Objective: The objective of this report is to correlate the clinical outcome of neurosurgery for obsessive-compulsive disorder (OCD) with regional cerebral glucose metabolic changes. Clinical picture: The patient was a 37-year-old female patient with severe and intractable OCD. Treatment: The patient was treated with bilateral stereotactic lesions in the frontal white matter superior to the orbito-medial cortex. Outcome: She had a remarkable improvement in her obsessive-compulsive symptoms, which was sustained up to 3 years of follow up. A positron emission tomography (PET) scan performed 18 days after surgery demonstrated an obvious reduction of metabolism in the caudate head, anterior cingulate and orbital, medial and lateral prefrontal cortices and the thalamus. At 1 year postsurgery, metabolic rate was still reduced in the anterior cingulate gyrus, caudate and thalamus compared with preoperative baseline. The patient demonstrated no long-term cognitive effects of the surgery. Conclusions: This case supports some of the cortical-subcortical circuit dysfunction models of OCD and argues for the further evaluation of neurosurgery for the treatment of a severe and intractable disorder.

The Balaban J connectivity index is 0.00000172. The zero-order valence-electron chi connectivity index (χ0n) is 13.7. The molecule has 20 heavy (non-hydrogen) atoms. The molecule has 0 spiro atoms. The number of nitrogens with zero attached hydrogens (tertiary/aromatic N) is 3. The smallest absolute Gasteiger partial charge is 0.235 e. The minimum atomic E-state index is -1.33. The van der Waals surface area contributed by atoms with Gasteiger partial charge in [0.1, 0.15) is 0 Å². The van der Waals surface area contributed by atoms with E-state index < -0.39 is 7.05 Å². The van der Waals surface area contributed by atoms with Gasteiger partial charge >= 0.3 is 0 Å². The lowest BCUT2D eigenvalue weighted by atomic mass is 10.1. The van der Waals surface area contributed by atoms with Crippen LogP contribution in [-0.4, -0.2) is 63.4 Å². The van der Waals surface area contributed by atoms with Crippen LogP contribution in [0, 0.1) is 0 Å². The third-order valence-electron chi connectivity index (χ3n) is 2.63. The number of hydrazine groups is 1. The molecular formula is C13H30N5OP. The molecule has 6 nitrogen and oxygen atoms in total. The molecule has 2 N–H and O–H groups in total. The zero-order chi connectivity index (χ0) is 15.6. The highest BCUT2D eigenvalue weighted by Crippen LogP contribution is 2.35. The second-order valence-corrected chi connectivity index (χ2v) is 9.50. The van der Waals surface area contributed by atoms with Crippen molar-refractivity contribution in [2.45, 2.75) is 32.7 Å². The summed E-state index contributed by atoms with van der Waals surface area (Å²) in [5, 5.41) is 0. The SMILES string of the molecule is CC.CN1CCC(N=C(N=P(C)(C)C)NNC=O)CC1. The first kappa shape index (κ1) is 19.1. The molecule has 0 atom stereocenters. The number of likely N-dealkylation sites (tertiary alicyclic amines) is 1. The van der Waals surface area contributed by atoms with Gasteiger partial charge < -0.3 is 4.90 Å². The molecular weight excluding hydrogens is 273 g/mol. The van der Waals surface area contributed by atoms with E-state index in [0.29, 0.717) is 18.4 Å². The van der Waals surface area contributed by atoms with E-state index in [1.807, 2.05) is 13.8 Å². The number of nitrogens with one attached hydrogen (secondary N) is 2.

- Frontal-subcortical circuits
- Obsessive-compulsive disorder
- Positron emission tomography